The #GTstreamthon is made possible by sponsors, including: DonorPerfect, Johnson & Johnson’s CaringCrowd, FundRazr, Durham Jones &Pinegar and a generous donor who sponsored in honor of the Salt Lake Choral Artists. There are limited sponsorship opportunities still available. Interest parties can express interest at apply.gtstreamathon.org.

More about the #GTstreamathon:

The #GTstreamathon is a 24-hour video livestream on #GivingTuesday hosted by Devin Thorpe, a YouTube show host, whose guests include nonprofit leaders, celebrities and crowdfunding professionals. Watch the live stream on November 27, 2018 at gtstreamathon.org.


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2nd Annual 24-Hour Solo Live Stream Will Celebrate and Track Results on #GivingTuesday

Press Release – SALT LAKE CITY, UTAH – SEPTEMBER 24, 2018 – Devin Thorpe, a journalist and podcaster who covers the nonprofit arena, will again live stream #GivingTuesday. The global giving day was created by the United Nations Foundation and 92nd Street Y in 2012 and has been growing ever since.

Thorpe dubbed his video live stream hosted on YouTube the #GTstreamathon. It will include over 100 interviews with nonprofit leaders, celebrities and crowdfunding platform operators participating in the global fundraising event. Beginning at midnight Pacific Time on November 27, 2018 and ending 24 hours later, the show will be produced and hosted entirely alone by one person.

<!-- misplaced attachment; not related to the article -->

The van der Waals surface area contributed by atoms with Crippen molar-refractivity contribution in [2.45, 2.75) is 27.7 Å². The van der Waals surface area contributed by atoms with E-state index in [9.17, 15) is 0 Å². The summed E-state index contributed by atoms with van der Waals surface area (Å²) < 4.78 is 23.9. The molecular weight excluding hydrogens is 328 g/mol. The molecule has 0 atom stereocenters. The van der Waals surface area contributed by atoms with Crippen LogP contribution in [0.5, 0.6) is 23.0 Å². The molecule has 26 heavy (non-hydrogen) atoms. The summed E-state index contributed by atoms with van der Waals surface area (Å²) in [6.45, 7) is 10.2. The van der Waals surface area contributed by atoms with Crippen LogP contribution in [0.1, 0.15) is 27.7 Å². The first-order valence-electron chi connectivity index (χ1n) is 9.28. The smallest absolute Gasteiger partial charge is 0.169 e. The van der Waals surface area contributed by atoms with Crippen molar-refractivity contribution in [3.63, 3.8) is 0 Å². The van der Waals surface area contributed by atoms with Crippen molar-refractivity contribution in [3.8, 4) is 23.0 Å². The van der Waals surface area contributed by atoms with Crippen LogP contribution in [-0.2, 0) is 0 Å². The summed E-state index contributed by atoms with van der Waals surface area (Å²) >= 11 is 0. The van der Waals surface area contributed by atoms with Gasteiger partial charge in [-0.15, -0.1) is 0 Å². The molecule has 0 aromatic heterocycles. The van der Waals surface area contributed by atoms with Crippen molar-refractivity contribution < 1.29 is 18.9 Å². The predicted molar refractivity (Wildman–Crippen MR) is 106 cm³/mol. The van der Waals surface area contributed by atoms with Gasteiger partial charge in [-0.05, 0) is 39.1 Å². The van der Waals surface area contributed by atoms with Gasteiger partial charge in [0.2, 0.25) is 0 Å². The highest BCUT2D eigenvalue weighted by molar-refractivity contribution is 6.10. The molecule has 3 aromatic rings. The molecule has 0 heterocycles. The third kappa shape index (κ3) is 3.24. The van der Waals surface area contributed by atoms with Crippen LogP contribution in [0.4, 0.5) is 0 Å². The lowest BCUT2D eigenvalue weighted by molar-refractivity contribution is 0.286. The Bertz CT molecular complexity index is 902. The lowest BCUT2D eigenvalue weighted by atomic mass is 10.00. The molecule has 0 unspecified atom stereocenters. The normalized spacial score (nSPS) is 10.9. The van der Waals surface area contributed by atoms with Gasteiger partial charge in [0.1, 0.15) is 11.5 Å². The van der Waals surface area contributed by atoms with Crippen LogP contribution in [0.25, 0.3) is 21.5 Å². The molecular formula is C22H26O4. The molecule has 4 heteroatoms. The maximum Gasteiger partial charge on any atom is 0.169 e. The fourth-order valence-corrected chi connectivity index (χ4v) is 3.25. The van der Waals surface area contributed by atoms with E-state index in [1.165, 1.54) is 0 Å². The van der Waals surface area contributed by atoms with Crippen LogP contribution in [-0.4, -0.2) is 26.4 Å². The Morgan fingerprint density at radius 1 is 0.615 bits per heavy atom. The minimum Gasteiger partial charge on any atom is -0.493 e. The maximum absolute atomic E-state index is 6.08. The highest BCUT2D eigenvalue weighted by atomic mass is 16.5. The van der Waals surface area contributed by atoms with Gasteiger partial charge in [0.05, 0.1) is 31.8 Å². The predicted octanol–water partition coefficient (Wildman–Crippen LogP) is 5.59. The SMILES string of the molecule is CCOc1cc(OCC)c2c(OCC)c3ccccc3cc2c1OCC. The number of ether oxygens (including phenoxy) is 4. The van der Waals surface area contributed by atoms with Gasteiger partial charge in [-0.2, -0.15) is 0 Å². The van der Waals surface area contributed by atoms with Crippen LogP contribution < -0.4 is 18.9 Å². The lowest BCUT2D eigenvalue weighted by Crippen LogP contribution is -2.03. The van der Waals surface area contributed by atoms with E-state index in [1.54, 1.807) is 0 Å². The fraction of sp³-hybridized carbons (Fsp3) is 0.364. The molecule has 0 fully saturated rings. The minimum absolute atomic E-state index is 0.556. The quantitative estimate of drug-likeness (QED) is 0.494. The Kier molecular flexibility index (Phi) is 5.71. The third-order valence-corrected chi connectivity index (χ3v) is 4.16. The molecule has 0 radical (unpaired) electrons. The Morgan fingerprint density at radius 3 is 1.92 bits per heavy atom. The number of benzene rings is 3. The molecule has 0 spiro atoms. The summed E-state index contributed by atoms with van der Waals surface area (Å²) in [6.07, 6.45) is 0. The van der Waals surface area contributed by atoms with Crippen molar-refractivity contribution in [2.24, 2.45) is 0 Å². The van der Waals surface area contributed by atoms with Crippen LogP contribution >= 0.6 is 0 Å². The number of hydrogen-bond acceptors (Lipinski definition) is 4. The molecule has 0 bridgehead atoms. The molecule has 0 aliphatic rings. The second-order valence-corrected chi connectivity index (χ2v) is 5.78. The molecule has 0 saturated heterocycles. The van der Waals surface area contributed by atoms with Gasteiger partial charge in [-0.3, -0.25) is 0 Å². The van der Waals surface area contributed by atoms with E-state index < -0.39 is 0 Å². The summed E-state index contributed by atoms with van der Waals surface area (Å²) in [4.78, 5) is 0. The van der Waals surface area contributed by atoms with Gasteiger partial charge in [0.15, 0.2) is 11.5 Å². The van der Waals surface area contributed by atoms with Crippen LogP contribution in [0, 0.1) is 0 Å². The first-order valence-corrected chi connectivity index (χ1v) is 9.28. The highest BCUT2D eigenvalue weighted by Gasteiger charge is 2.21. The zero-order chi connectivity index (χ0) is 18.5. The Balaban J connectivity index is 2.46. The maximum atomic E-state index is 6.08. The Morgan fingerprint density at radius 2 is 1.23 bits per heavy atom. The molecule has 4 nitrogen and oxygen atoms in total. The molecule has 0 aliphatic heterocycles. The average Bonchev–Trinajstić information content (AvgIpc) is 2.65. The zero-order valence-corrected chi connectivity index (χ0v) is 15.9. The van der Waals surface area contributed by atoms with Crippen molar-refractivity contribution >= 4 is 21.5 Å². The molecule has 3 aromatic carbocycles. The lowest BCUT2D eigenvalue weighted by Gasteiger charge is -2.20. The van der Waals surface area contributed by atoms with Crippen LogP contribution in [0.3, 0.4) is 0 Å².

“I’ve never had so much fun at work,” Thorpe said of the first annual #GTstreamathon. “It was as exhausting as you can imagine, but also exhilarating. I was thrilled to connect that day with so many people doing so much good for the world while at the same time see the global fundraising tally top both all prior records and $100 million dollars.”

“Participating in the #GTstreamathon last year was fun and easy,” says Carrie Romano, CEO of the Ronald McDonald House Charities Intermountain Area. “This simple step added to our overall fundraising strategy that day, helping us to maximize the funds we raised. Devin is a great host who shares our passion for doing good.”

“Joining Devin for the #GTstreamathon in 2017 was so impactful, we jumped at the chance not only to participate again this year but to sponsor,” says Daryl Hatton, CEO of FundRazr. “At FundRazr, we want to help nonprofits raise more money by easily connecting donors with the impact of their contributions. #GivingTuesday aligns perfectly with our goals and the livestream is an exciting way to engage with it.”